Jin Su Kim, Ju Whan Kim, Jin Ho Jeong, Suk Cheol Jeong and Jin Wook Lee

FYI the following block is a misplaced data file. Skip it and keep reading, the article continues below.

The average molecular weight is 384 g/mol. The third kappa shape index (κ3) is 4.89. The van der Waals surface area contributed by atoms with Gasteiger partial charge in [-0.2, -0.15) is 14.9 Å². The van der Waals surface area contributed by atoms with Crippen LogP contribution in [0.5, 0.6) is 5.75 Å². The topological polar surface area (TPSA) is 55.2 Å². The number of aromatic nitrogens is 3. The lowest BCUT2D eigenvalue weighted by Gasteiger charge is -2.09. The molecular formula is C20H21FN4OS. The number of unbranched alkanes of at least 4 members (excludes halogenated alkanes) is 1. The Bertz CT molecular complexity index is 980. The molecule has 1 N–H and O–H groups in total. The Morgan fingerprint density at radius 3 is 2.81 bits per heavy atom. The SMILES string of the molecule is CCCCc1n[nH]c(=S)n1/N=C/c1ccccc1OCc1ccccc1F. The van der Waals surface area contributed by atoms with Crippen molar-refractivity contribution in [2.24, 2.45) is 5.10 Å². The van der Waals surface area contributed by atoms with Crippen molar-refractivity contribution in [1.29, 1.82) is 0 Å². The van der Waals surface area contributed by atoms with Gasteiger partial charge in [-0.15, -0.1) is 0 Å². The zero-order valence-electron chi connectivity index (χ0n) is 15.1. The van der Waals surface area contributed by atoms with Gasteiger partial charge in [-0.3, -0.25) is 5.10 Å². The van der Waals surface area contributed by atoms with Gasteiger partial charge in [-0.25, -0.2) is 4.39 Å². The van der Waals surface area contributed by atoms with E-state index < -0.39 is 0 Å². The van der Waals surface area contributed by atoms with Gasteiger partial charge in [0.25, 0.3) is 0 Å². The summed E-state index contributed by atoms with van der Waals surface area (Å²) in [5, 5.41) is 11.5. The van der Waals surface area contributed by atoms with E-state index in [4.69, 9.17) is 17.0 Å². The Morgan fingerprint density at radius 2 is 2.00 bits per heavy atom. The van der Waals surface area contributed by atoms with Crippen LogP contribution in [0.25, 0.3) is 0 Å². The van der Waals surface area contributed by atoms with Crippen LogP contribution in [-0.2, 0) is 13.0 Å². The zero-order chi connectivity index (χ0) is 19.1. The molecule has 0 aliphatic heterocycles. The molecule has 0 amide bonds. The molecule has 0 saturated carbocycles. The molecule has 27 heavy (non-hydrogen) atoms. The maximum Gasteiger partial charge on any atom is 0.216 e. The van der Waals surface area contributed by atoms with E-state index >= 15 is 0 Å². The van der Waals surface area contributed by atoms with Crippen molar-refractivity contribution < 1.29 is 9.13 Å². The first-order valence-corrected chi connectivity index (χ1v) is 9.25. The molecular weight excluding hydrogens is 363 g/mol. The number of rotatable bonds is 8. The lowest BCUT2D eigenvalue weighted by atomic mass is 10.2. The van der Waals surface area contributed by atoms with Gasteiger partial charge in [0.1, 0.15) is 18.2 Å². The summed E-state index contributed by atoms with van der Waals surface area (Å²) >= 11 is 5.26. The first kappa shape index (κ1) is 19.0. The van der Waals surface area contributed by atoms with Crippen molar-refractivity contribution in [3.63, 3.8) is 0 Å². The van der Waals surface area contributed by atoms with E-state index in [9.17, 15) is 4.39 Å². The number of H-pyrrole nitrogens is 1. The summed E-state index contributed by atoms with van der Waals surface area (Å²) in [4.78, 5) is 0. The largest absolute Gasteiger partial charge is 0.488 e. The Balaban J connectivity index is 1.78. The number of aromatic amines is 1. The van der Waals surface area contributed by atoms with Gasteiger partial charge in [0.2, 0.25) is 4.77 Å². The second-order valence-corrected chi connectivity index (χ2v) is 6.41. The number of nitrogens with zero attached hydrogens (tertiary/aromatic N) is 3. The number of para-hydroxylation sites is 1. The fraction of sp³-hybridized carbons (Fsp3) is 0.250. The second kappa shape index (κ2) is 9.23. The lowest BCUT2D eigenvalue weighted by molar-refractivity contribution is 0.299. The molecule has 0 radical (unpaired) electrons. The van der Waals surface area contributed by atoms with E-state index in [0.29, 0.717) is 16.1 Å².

Next-generation vehicles are under energy and environmental pressure to increase fuel economy and reduce emissions of green-house-gases (GHG) such as carbon dioxide, which is the main cause of global warming, while maintaining the performance and drivability characteristics of conventional internal combustion engine (ICE) automobiles. So, hybridization of both conventional ICE and electric motor powertrain systems hold great promise for environmentally friendly vehicles (EFV) to meet stringent CO2 regulation and fuel economy requirements. This paper presents the effects of the initial state of charge (SOC) stored in the vehicle’s battery on tractive propulsion characteristics as vehicle drivability performance that is obtained from both ICE and an electric motor simultaneously. Especially, the battery management system (BMS) plays a key role in a hybridized system based on an electric device. And a regenerative braking system recovers kinetic energy from braking and uses it to recharge the battery. In this study, in order to investigate the effects of various initial SOCs in a parallel hybrid gasoline-electric vehicle (HEV), an experiment was carried out on a vehicle chassis dynamometer with IM240 vehicle driving mode and a CAN protocol analyzer to collect data from a full HEV. A unique hybrid electric signal processor was designed to monitor the operational state of the ICE including fuel injection duration, hybrid starter-generator (HSG) and propulsion motor which depend on the initial SOC. The amount of energy recovered through the regenerative braking system was measured to investigate the collect rates of currents. The results show that the initial SOC stored in the battery causes big differences in the electric current balance in hybrid operating mode, and that careful coordination of ICE and motor is necessary to achieve vehicle propulsion capacity as well as to maintain the battery SOC at a reasonable level.